Worms turn grape waste to good use

Viticulturist James Dicey holds worm-made fertiliser, vermicast, at the Mt Difficulty vineyard in...
Viticulturist James Dicey holds worm-made fertiliser, vermicast, at the Mt Difficulty vineyard in Bannockburn. Photo by Jono Edwards.
A central Otago vineyard is embracing worms as the secret to turning wine by-product into fertilising "black gold''.

Mt Difficulty in Bannockburn this year bought 60kg of tiger worms to convert composted grape marc, made from grape seeds, skins and stalks, into vermicast, or worm poo.

Mt Difficulty viticulturist James Dicey said vermicast was filled with nutrients and known as "black gold''.

"Compost is good, but this stuff is like the Rolls-Royce of fertiliser.''

The vermicast would be used on its grape vines, he said.

"It's all about being sustainable with your waste streams.''

The vineyard set up lines of grape marc, and over the the past few months the worms turned 300 tonnes of it into 80 tonnes of vermicast.

The vineyard was now trying to retrieve the worms by attracting them using apple pulp and lime juice, so it could store them in another area with a smaller amount of compost to keep them fed over winter, he said.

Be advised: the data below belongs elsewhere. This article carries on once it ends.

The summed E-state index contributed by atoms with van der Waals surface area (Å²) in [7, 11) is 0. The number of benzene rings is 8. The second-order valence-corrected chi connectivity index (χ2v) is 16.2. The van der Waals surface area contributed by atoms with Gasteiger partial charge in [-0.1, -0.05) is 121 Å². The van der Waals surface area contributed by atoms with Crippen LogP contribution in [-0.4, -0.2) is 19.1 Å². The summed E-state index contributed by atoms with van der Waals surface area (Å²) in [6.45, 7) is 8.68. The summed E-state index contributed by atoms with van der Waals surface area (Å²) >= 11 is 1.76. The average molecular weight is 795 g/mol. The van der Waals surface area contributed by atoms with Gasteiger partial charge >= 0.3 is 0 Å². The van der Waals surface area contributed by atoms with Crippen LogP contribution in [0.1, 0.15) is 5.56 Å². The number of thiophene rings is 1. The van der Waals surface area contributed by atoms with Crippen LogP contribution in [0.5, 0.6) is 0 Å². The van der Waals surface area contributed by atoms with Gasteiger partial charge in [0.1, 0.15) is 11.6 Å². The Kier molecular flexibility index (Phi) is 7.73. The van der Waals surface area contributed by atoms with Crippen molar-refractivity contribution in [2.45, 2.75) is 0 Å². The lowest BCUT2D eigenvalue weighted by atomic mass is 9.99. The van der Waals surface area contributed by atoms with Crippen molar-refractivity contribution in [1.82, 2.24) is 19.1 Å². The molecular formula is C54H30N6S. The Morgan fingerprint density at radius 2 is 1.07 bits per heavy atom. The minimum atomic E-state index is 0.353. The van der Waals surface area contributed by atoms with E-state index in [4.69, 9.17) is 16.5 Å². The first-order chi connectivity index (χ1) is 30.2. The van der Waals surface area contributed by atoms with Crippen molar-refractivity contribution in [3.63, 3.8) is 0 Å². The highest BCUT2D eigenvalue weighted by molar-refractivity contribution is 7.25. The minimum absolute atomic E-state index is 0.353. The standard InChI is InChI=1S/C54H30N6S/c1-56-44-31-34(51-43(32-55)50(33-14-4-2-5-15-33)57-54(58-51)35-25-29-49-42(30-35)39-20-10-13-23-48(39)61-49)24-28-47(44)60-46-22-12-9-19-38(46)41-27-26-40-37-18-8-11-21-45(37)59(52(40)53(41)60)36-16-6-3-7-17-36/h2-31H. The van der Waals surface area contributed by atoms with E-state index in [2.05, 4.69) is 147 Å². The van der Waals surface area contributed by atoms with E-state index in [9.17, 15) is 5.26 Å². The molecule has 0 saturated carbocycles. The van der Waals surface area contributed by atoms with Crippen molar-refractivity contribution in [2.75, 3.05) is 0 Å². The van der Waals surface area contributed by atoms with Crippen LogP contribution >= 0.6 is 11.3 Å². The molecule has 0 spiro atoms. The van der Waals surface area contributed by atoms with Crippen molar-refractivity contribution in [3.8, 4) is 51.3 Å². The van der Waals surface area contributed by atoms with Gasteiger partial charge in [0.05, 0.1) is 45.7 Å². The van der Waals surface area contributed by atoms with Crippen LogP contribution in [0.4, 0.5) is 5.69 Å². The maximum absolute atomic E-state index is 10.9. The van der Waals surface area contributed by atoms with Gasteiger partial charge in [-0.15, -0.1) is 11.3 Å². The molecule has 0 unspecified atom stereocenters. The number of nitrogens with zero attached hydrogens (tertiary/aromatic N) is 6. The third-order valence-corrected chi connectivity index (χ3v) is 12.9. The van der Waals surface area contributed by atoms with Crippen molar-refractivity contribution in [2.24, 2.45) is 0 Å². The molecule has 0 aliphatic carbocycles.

"I don't know how many hundreds of thousands of worms we have now. They really breed like ... well, like worms.''

Central Wormworx co-owner Robbie Dick, who supplied the worms, said the vineyard was the only one he knew of in Central Otago turning its grape marc into vermicast.

He heard of another vineyard in Marlborough "making noise'' about using worms for this purpose a few years back, but did not know if it ever went through with it, he said.

"Grape marc is hard for worms to digest, due to its high potassium levels.''

For this reason, Mt Difficulty mixed the grape marc with molasses and horse manure.

Mr Dick said using worms was a sustainable way to convert waste into a "powerful'' natural fertiliser.

"Nobody can do it better than nature.''


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